Despite McCain's many hedges, Borger asserted that "[n]o one would accuse McCain of equivocating on anything"
Research ››› ››› ELBERT VENTURA & ROB MORLINO
In her U.S. News & World Report column, Gloria Borger asserted that "[n]o one would accuse [Sen. John] McCain [R-AZ] of equivocating on anything." But McCain has done just that on a variety of issues, including tax cuts for the wealthy, abortion, teaching intelligent design to public school students, and the Confederate flag.
In her latest column, posted online on October 29 and that will appear in the November 6 edition of U.S. News & World Report, U.S. News contributing editor and CBS News national political correspondent Gloria Borger asserted that "[n]o one would accuse [Sen. John] McCain [R-AZ] of equivocating on anything." Writing about the prospect of Sen. Barack Obama's (D-IL) running for president in 2008, Borger contrasted him with McCain, asserting that Obama's "penchant for wishy-washy is well documented." Yet as Media Matters for America has repeatedly noted, despite an abundance of well-documented backtracks, flip-flops, and inconsistencies, the media continue to describe McCain with words such as "honest" and "authentic" and generally regard him as an unwavering purveyor of "straight talk." Some examples of McCain's hedging include:
Regarding President Bush's 2001 tax cut package, which overwhelmingly benefited the rich and contributed to the transformation of the budget surplus into a deficit, McCain said, "I cannot in good conscience support a tax cut in which so many of the benefits go to the most fortunate among us at the expense of middle-class Americans who need tax relief," according to a February 27 article in The Washington Times. Yet in 2006, when Congress was considering extending Bush's 2003 capital gains tax cuts, which benefited mainly the richest Americans, McCain voted with his Senate Republican colleagues to keep them on the books. When asked during the April 2 broadcast of NBC's Meet the Press why he changed his mind on Bush's tax cuts for the wealthy, McCain replied: "I do not believe in tax increases. ... The tax cuts are now there, and voting to revoke them would have been to -- not to extend them would have meant a tax increase." Even tax-cutting advocates who cheered McCain's reversal could not help but call it what it was: "It's a big flip-flop," said conservative movement leader and president of Americans for Tax Reform Grover Norquist, "but I'm happy he flopped."
As the Associated Press reported on August 24, 1999, while on the campaign trail in New Hampshire that year, McCain proclaimed himself a pro-life candidate. However, he told reporters that "in the short term, or even the long term, I would not support repeal of Roe v. Wade." When his comments came under fire from pro-life groups, he wrote a letter to the National Right to Life Committee, stating: "I share our common goal of reducing the staggering number of abortions currently performed in this country and overturning the Roe vs. Wade decision."
When Republicans in South Dakota passed a ban on almost all abortions, providing an exception only to save the life of the woman, McCain was asked by the National Journal's The Hotline what he would have done had he been governor of the state. His office replied that McCain "would have signed the legislation, but would also take the appropriate steps under state law -- in whatever state -- to ensure that the exceptions of rape, incest or life of the mother were included." He gave no indication what steps he could take to change a law he already signed.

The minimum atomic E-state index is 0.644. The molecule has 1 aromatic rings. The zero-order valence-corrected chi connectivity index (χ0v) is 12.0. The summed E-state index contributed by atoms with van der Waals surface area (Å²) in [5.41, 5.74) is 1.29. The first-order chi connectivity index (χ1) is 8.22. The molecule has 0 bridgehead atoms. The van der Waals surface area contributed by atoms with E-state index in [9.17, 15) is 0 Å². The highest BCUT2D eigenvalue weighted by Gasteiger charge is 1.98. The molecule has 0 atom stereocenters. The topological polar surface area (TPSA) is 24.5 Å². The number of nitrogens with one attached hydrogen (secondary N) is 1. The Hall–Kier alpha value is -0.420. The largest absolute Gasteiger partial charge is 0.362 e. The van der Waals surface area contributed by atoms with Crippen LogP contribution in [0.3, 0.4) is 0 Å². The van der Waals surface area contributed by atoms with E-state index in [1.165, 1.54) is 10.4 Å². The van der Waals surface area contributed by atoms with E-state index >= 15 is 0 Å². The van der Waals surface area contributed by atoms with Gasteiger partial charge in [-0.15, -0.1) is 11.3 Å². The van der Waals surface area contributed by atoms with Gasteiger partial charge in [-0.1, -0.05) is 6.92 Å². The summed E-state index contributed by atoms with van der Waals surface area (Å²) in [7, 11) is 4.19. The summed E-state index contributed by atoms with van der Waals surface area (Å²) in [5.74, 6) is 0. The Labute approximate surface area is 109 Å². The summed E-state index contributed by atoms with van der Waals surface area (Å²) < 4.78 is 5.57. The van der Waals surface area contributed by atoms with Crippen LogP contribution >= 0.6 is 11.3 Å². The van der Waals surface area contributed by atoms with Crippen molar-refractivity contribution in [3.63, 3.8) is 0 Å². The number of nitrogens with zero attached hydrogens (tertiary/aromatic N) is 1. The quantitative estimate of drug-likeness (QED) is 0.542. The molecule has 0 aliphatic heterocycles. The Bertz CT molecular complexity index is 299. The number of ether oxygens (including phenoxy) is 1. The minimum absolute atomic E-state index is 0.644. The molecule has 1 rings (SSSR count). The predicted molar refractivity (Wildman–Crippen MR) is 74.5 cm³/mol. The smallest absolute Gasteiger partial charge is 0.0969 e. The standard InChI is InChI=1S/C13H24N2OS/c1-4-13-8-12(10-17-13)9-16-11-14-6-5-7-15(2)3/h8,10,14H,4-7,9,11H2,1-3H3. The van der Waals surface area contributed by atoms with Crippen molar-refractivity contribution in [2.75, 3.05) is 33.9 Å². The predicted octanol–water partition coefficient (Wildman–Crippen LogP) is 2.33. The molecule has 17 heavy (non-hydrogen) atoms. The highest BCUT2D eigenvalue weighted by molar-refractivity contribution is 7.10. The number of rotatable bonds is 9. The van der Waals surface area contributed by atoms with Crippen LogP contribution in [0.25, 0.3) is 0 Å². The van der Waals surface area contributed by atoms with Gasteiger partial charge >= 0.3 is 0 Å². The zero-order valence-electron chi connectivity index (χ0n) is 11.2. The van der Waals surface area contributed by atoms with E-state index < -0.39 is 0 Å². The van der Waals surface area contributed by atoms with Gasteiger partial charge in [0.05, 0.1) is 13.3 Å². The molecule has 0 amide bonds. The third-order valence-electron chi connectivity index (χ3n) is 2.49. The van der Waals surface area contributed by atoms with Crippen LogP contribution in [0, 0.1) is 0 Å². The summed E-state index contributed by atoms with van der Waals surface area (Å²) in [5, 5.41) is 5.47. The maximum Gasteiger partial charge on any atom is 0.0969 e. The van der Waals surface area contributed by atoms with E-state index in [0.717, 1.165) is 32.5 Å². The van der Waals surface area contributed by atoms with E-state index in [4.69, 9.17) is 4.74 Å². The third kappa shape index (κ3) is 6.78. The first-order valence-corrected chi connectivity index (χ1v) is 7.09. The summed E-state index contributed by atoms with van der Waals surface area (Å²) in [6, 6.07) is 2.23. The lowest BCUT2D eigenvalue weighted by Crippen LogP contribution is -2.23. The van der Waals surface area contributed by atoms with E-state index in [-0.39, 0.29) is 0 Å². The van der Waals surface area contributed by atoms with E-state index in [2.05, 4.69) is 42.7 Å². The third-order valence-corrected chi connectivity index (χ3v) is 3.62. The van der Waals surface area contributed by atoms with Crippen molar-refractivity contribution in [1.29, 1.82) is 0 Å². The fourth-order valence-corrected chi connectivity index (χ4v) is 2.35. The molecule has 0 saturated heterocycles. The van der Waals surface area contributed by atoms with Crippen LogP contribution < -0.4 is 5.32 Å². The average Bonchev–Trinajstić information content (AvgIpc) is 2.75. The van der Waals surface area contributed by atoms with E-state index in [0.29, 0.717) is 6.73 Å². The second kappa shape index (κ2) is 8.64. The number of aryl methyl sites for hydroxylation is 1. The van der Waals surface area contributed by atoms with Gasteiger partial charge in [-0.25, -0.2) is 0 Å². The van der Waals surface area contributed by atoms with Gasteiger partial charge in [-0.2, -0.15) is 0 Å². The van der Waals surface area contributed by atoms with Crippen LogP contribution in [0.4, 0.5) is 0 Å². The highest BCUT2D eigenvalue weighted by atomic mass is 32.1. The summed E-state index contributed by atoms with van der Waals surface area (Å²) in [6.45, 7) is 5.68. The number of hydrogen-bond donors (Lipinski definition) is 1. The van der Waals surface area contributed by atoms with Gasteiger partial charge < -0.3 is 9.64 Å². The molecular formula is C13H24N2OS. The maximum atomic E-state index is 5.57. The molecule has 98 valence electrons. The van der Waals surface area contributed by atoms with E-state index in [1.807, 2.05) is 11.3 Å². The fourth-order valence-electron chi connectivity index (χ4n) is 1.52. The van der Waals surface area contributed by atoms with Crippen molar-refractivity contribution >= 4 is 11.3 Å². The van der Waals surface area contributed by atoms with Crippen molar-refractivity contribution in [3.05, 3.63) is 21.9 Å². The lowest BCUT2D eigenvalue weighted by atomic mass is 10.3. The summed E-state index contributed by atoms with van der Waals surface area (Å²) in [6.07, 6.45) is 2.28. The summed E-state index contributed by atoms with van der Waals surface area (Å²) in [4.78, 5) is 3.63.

In 2000, McCain declared that the teaching of "intelligent design" was a matter for local school boards to decide, in contrast to then-Texas Gov. George W. Bush's position that creationism should be taught in classrooms. As The New York Times reported on August 3, 2005, however, McCain expressed more openness to the idea of intelligent design that year, saying that "different schools of thought" about the origins of mankind should be presented to students. The later statement mirrored what President Bush had said just three weeks earlier, when he defended the teaching of intelligent design by saying, "I think that part of education is to expose people to different schools of thought."
When asked during the 2000 Republican presidential primaries about his thoughts on the Confederate flag, McCain gave the answer that many South Carolina conservatives wanted to hear: "Personally, I see the flag as a symbol of heritage." After the primaries, when the need to curry favor with conservatives had passed, McCain admitted during the October 15, 2002, broadcast of CBS' The Early Show that he believed in 2000 that "the Confederate flag should be taken down," but that, in an "act of political cowardice," he "didn't say so" because "everybody said, 'Oh, look out, you can't win in South Carolina if you say that.' "
From Borger's November 6 column in U.S. News & World Report:
The reasons for Obama's popular appeal may well be his political flaw: He's reasonable. He looks for solutions. There is no enemies list. All good. Yet, his penchant for wishy-washy is well documented. He splits hairs, is noncommittal and overly judicial. It's gotten him in hot water with Sen. John McCain, who could face off with Obama in 2008. No one would accuse McCain of equivocating on anything: When Obama backed out of a bipartisan, McCain-led group on lobbying reform-to run the Democratic version-McCain exploded. In writing, which almost never happens in the clubby Senate, the Arizonan blasted Obama for his "disingenuousness" and "self-interested partisan posturing."